return typeid(void);
    };

    template <typename T>
    friend
    T any_cast(const any& rhs) {
      erased<T>* p_e = dynamic_cast< erased<T>* >(p_b);
      if(p_e)
        return p_e->value;
      else
        throw bad_any_cast();
    };

};

This is the basic type-erasure technique used in C++ almost in any places you would typically use void* in C.

0

do me a favor and see these:

variant (string value)
        {
            a=value;
        }


        variant & operator = (string const &b)
        {
            a=b;
            return *this;
        }

    friend ostream& operator <<(ostream &os,const variant &obj)
    {
        os << obj.a;
        return os;
    }

why the string value isn't saved to 'a'?

Edited by cambalinho

0

You'll have to post how you use that. If the = operator is invoked then line 9 of the code you posted with replace the value set in line 3.

0

i found the problem... but i don't know fix it :(
the problem can be the class, but using the cout works fine... but see my write function:
if blink is true, instead print the text, print '0000.000'(or even more 0's)

void write()
    {
        setlocale(LC_ALL, "en_US.UTF-8");
        cout <<"";
    }

    template <typename ...B>
    void write(string argHead, B... argTail)
    {
        setlocale(LC_ALL, "en_US.UTF-8");
        if (blnBlink==true)
        {
            CONSOLE_SCREEN_BUFFER_INFO csbi;
            GetConsoleScreenBufferInfo(GetStdHandle(STD_OUTPUT_HANDLE), &csbi);
            string a;
            a=argHead;
            TextBlink(a, csbi.dwCursorPosition.X, csbi.dwCursorPosition.Y,csbi.wAttributes);
            COORD Position;
            Position.X=csbi.dwCursorPosition.X+strlen(a.c_str());
            Position.Y=csbi.dwCursorPosition.Y;
            SetConsoleCursorPosition(GetStdHandle(STD_OUTPUT_HANDLE),Position);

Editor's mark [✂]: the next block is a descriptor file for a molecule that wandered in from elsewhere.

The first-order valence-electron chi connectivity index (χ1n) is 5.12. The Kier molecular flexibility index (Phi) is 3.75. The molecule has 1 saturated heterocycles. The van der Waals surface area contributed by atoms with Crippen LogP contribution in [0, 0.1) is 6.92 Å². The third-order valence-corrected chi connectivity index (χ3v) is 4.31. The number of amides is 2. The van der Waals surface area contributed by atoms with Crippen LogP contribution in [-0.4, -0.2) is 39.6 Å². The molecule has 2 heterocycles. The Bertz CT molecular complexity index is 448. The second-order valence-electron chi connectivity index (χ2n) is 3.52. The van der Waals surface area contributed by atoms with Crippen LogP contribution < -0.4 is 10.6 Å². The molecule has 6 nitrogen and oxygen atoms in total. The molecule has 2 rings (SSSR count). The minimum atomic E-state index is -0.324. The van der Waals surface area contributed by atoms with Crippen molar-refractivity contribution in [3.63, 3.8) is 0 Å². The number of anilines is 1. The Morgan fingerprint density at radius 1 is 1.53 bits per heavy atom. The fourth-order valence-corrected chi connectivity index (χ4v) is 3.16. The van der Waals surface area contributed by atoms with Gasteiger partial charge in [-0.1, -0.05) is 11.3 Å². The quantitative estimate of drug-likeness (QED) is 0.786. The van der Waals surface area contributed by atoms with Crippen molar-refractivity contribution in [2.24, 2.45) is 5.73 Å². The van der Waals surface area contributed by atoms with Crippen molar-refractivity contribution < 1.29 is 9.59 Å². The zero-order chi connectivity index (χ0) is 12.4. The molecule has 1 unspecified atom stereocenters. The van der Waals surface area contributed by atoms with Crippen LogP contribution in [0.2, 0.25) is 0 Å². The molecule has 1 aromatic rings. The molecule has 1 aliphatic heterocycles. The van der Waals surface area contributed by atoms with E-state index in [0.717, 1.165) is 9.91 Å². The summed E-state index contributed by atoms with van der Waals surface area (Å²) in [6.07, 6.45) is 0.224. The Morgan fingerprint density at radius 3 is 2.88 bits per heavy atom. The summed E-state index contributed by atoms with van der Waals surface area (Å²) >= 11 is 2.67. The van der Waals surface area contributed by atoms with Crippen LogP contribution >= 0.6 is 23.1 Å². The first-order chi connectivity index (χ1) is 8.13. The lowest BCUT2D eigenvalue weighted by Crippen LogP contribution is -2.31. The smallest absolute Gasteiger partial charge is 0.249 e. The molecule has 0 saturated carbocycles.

}
        else
            cout << argHead;
        write(argTail...);
    }

    template <typename ...B>
    void write(const char *argHead, B... argTail)
    {
        setlocale(LC_ALL, "en_US.UTF-8");
        if (blnBlink==true)
        {
            CONSOLE_SCREEN_BUFFER_INFO csbi;
            GetConsoleScreenBufferInfo(GetStdHandle(STD_OUTPUT_HANDLE), &csbi);
            string a;
            a=argHead;
            TextBlink(a, csbi.dwCursorPosition.X, csbi.dwCursorPosition.Y,csbi.wAttributes);
            COORD Position;
            Position.X=csbi.dwCursorPosition.X+strlen(a.c_str());
            Position.Y=csbi.dwCursorPosition.Y;
            SetConsoleCursorPosition(GetStdHandle(STD_OUTPUT_HANDLE),Position);
        }
        else
            cout << argHead;
        write(argTail...);
    }

    template <typename A, typename ...B>
    void write(A argHead, B... argTail)
    {
        setlocale(LC_ALL, "en_US.UTF-8");
        if (blnBlink==true)
        {
            CONSOLE_SCREEN_BUFFER_INFO csbi;
            GetConsoleScreenBufferInfo(GetStdHandle(STD_OUTPUT_HANDLE), &csbi);
            string a;
            a=to_string(argHead);
            TextBlink(a, csbi.dwCursorPosition.X, csbi.dwCursorPosition.Y,csbi.wAttributes);
            COORD Position;
            Position.X=csbi.dwCursorPosition.X+strlen(a.c_str());
            Position.Y=csbi.dwCursorPosition.Y;
            SetConsoleCursorPosition(GetStdHandle(STD_OUTPUT_HANDLE),Position);
        }
        else
            cout << argHead;
        write(argTail...);
    }

but if the blink is false, the text it's printed normaly.
what you can advice me?